Although it often seems like a solitary outpost of democratic sanity, the U.S. is not alone in waging the war of ideas.
Since 9/11, over a dozen privately owned, pro-democracy radio stations have emerged in freedom-starved countries like North Korea, Syria, Iran, and Cuba.
From the earliest days of World War II to its peak during the Cold War, clandestine radio played a critical role in the fight for liberty. Today is no exception.
Iraq’s Radio al-Mustaqbal figured prominently in the CIA’s covert plans to topple Saddam Hussein throughout the past decade. Likewise, Voice of the People of Kurdistan played an integral part in the Pentagon’s psychological war prior to the U.S. invasion of Iraq last March, eventually helping to secure the surrender of 9,000 Iraqi soldiers at the outset of Operation Iraqi Freedom.
Following the fall of Saddam, these clandestine outlets, now fully licensed, joined the rapidly growing Iraqi media market, which is comprised of over 50 fledgling radio and television stations. Among them is Radio Dijla, Baghdad’s only private, commercial radio station. Operating out of a modest house in the Baghdad suburbs, Radio Dijla allows listeners a forum to freely express their views and concerns, a concept unheard of in Iraq just 15 months ago.
In Afghanistan, where an estimated 96 percent of all households own a radio unit, clandestine radio has also begun to blossom. After the fall of the Taliban in late 2001, a pair of successful Afghan-Australian businessmen, Zaid and Sadd Moshen, returned to Afghanistan and developed the first commercial FM radio station in the country’s history.
Called “Arman” (the Afghan word for home), the station addresses issues such as human rights, women’s rights, national reconciliation, and the importance of private-sector contribution and social responsibility.
Beginning in 1979, Iran saw a similar rise in pro-democracy broadcasting spurred by the ascension of Ayatollah Khomeini’s tyrannical regime. Today, there are no fewer than 16 clandestine, anti-government radio stations operating over Iranian airwaves.
One of the most successful of these subversive outlets is KRSI radio, which began broadcasting into Iran from Los Angeles in 1999.
“Every time we hear of a political prisoner being arrested, we announce his name, write to the U.S., U.N., and the human-rights community, and start a campaign,” says Ali Reza Morovati, one of the founders of KSRI. “Now the people in Iran have a voice, and I sense that even the ayatollahs are being more cautious.”
An important newcomer to the clandestine-radio arena is Syria. Last week, the U.S.-based Syrian Reform party launched “Radio Free Syria” in order to “educate the Syrian public on issues of democracy, freedom and the cessation of violence.” The station, which is available on shortwave frequency and the Internet, plans to air cynical and humorous programs criticizing Syria’s ruling Baath party as well as on-air plays written by dissident Syrian playwrights.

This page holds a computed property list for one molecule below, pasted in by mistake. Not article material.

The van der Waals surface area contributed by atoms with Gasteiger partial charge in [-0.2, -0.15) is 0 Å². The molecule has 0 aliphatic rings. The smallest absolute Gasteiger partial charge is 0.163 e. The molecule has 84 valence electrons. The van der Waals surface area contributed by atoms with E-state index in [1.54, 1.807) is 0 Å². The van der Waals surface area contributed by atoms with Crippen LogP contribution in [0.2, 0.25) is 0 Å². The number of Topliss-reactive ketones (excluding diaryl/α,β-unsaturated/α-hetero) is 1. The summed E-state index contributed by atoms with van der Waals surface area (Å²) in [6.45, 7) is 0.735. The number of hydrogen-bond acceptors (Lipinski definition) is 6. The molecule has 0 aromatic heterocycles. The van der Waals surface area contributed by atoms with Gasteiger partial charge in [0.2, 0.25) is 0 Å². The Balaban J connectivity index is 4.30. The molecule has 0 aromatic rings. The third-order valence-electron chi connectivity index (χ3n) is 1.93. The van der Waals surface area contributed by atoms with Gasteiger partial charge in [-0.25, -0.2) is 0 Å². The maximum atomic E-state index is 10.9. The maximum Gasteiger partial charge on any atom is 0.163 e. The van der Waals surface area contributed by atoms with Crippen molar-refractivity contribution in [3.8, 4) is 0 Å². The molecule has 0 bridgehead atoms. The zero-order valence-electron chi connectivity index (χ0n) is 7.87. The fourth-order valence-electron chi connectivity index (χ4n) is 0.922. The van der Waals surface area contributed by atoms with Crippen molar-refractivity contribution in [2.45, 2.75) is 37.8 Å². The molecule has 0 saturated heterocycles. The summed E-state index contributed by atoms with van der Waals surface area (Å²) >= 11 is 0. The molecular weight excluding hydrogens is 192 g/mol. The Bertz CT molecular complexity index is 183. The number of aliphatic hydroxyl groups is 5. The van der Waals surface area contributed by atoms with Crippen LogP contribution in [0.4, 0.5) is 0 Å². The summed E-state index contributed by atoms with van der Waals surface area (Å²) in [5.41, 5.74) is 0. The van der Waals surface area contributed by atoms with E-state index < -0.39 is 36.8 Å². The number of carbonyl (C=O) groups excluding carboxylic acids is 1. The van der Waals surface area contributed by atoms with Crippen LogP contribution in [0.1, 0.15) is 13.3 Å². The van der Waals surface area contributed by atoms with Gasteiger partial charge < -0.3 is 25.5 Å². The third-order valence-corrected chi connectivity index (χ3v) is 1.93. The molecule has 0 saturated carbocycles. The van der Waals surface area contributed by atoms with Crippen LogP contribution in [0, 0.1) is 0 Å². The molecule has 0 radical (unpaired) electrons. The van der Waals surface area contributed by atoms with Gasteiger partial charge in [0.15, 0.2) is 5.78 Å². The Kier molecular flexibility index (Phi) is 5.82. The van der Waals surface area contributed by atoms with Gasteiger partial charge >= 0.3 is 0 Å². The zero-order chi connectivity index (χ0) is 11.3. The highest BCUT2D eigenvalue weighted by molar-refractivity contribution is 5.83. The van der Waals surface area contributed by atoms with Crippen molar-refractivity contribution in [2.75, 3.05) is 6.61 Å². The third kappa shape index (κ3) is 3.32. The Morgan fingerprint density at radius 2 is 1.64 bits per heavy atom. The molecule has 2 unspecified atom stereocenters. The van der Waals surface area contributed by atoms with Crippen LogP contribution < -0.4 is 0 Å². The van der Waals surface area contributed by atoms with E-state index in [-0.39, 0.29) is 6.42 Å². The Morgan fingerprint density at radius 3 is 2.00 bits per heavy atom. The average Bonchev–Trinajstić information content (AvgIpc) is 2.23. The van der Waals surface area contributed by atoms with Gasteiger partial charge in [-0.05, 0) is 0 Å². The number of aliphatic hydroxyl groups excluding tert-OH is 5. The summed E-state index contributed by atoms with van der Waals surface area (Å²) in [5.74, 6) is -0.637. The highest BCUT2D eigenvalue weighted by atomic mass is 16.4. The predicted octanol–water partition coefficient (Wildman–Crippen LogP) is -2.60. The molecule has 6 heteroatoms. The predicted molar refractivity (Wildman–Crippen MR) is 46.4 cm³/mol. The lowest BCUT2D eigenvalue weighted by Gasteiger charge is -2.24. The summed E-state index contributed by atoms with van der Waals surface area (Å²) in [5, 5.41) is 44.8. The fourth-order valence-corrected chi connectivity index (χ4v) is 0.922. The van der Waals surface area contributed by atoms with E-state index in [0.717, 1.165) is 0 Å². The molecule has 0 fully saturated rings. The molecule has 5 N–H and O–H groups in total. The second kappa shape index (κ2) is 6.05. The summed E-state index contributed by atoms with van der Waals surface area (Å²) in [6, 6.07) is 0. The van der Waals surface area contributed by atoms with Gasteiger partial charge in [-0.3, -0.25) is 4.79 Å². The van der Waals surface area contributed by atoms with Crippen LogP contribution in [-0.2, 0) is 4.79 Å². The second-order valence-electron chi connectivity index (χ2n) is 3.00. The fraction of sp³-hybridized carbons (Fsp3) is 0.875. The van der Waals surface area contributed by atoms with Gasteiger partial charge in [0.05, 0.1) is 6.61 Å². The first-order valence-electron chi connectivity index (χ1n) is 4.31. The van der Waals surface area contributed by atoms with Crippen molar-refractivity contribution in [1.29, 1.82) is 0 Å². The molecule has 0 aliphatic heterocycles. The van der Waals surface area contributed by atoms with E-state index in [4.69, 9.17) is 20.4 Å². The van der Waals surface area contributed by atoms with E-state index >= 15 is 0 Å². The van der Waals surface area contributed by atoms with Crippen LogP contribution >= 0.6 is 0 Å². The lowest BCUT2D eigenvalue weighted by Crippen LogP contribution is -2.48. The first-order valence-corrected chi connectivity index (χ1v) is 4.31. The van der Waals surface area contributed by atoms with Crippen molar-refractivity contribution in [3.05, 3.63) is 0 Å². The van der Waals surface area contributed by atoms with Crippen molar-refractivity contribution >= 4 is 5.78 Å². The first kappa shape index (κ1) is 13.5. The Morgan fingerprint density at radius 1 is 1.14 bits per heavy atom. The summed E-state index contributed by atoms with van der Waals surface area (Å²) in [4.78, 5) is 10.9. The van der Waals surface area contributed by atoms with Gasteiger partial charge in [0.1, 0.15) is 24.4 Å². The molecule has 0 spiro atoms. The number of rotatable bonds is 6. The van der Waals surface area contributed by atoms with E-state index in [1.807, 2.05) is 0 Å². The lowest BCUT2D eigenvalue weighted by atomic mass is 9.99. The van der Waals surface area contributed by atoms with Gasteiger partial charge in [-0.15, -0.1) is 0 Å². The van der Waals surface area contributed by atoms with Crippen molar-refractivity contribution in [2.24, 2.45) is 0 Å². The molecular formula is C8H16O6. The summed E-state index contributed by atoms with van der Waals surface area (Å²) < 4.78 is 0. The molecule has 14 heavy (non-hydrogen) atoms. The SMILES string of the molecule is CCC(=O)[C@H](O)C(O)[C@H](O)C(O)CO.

“Radio Free Syria will help us unite and consolidate the reformers inside Syria with the reformers pressuring the regime from the outside,” says Farid Ghadry, president of the Syrian Reform party and Syrian Democratic Coalition.
Elsewhere, a dissident station called Radio Free North Korea began operating out of Seoul this past April, thanks to the efforts of a small group of North Korean defectors. “Our program aims to help North Koreans know better about their actual situation and to let the rest of the world know about the reality of the North Korean government,” says Kim Sung-Min, the station’s president and chief writer. “(Our aim is also) to finally lead the nation to become a democratic nation like South Korea.”
A precedent of sorts exists for the efforts of Sung-Min, Ghadry, and Morovati: It can be argued that the U.S.-backed Radio Free Europe and Radio Liberty helped hasten the fall of the Iron Curtain and defeat Soviet Communism during the 1980s. Unlike these programs, however, the purveyors of clandestine radio operate without state funding.
“What we’re seeing is a true grassroots effort to democratize these countries without the help of state dollars,” says Nick Grace, Washington managing editor of Clandestine Radio.com, a monitoring project that tracks subversive media around the world. “Commercial opposition broadcast radio predates September 11. However, it is clear that the war of ideas awakened a number of pro-democratic groups around the world to the effectiveness of the media as a weapon to spark a change in their respective countries.”
Over the last two years, the U.S has become much more engaged in its attempts to foster democracy around the world, particularly in the Middle East. Institutions like the National Endowment for Democracy and Voice of America, along with projects like the Middle East Partnership Initiative (MEPI), have almost quadrupled their funding over this period. MEPI, according to State Department statistics, received $29 million in 2002 and $100 million in 2003, while $145 million has been committed for 2004.
But only $3.2 million, or 3.3 percent, of MEPI’s funds were directed to help indigenous NGOs, and none of this money was allocated to voices of opposition in countries like Syria, Saudi Arabia, or Iran (which is currently ripe for change, in large part because of its burgeoning pro-democracy movement).
While U.S. policymakers have invested millions in radio and TV stations that aspire to deliver a “natural” voice aired out of Washington, they’ve bypassed opportunities to help genuine pro-democracy advocates that often struggle merely to stay on the airwaves. If the U.S. wishes to be truly effective in its efforts to spread democracy, it should reconsider this strategy.
–Nir Boms is a senior fellow at the Council for Democracy and Tolerance. Erick Stakelbeck is senior writer for the Investigative Project.